Breast Cancer Prevention Starts in Childhood

Linda Brookes, MSc; Graham A. Colditz, MD, DrPH

December 08, 2014

Editor's Note: Should breast cancer prevention begin in childhood? Although recommendations for prevention of breast cancer focus primarily on middle-aged women, some researchers advocate beginning risk modification in early life. Foremost among them is Graham A. Colditz, MD, DrPH, Niess-Gain Professor and chief of the Division of Public Health Sciences of the Department of Surgery at Washington University School of Medicine in St. Louis, Missouri.

Earlier in the year, Dr Colditz was presented with the 2014 American Association for Cancer Research (AACR) Award for Outstanding Achievement in Cancer Prevention Research for his commitment to the prevention and control of chronic diseases, including breast cancer. In his award lecture, given at the AACR's 13th Annual International Conference on Frontiers in Cancer Prevention Research, Dr Colditz outlined strategies that he believes should be developed for delivery of breast cancer prevention through healthcare providers, regulatory approaches, communities, and families.

Dr Colditz emphasized that breast cancer prevention efforts will have the greatest effects when they are initiated early in life. To further explain how he believes early preventive measures could be brought into practice, Dr Colditz spoke with Linda Brookes, for Medscape, about how physicians can help their female patients lower their risk for breast cancer earlier in life.

Breast Cancer Screening Is Not Prevention

Medscape: What are the main factors in early prevention of breast cancer that physicians need to convey to their patients?

Dr Graham Colditz

Dr Colditz: There is clear and growing evidence that diet composition in childhood and adolescence, physical activity, and alcohol intake before birth of the first child are all importantly related to the risk for premalignant breast lesions and invasive breast cancer.[1,2] Part of the motive in our trying to get this message out is the fact that 21% of breast cancers are diagnosed in premenopausal women,[3] and yet most of our discussion about prevention of breast cancer really starts with screening. That is detection, not prevention.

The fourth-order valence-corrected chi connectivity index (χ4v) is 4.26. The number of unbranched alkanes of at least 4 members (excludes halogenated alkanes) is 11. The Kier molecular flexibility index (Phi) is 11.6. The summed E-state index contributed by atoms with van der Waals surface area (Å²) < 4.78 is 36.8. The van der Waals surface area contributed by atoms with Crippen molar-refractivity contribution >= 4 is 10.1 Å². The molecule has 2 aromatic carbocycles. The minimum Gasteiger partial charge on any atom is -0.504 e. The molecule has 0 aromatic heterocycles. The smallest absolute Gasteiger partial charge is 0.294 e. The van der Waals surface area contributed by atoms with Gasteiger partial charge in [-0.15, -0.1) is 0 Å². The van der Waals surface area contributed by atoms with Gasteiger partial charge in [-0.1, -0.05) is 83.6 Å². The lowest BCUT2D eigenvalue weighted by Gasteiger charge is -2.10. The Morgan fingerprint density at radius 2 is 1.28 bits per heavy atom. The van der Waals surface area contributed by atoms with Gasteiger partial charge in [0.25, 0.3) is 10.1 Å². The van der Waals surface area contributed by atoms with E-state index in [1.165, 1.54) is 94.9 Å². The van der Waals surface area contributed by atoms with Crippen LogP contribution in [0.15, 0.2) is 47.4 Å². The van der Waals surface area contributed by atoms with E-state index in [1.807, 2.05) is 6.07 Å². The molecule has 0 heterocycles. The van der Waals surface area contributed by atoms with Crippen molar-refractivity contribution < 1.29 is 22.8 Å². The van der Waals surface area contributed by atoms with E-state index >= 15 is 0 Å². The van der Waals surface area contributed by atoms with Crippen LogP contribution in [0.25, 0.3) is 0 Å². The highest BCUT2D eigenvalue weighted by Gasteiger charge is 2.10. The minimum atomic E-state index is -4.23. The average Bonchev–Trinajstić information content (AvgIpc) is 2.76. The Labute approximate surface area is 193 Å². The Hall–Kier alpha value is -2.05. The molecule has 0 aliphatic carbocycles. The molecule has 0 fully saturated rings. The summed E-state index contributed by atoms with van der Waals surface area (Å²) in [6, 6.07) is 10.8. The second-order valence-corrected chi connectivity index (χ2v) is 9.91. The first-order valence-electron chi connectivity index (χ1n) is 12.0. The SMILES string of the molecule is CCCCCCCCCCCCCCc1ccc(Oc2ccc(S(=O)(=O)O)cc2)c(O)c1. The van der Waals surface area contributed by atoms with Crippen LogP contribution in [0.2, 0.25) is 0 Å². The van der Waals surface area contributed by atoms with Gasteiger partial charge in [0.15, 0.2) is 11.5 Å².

Growing scientific evidence indicates that childhood and adolescent lifestyle is clearly driving the risk for breast cancer. How we structure diet, level of activity, and alcohol intake in childhood and adolescence, and typically up to age 30, establishes a woman's lifetime risk for breast cancer. It is time that we acknowledge that breast cancer is the number-one cancer diagnosed in women in the world[4] and start doing something serious about preventing it.

Medscape: Organizations representing other medical specialties, such as diabetes, are also campaigning vigorously for a healthier lifestyle in children and adolescents to prevent disease in early adulthood. How does education about breast cancer prevention differ from this?

Dr Colditz: The recommendation of a healthy, plant-based diet is clearly consistent with diabetes prevention, but it is probably even stronger for breast cancer.[5] Regarding physical activity and avoiding weight gain, I think the message is the same for both breast cancer and diabetes. These factors tie in to a healthy childhood and adolescence.

The message about alcohol consumption is different. The incidence of heart disease in those who drink moderate amounts of alcohol is lower than in nondrinkers. People are going to get their heart disease at ages 50, 60, and 70 years, and it is what they are drinking at that age that modifies their platelet function, not what they drink at 18.

Alcohol is a known carcinogen[6] and yet we are not addressing that. The other factors do tie in to a healthy childhood and adolescence, and to me the question then becomes, how do we get mothers, grandmothers, aunts, fathers, and uncles to take this issue seriously? Obviously we have collectively avoided it to date and we now have a global epidemic of childhood obesity. Our campaign hasn't been effective, and the diet composition is continuing to move away from plant-based food.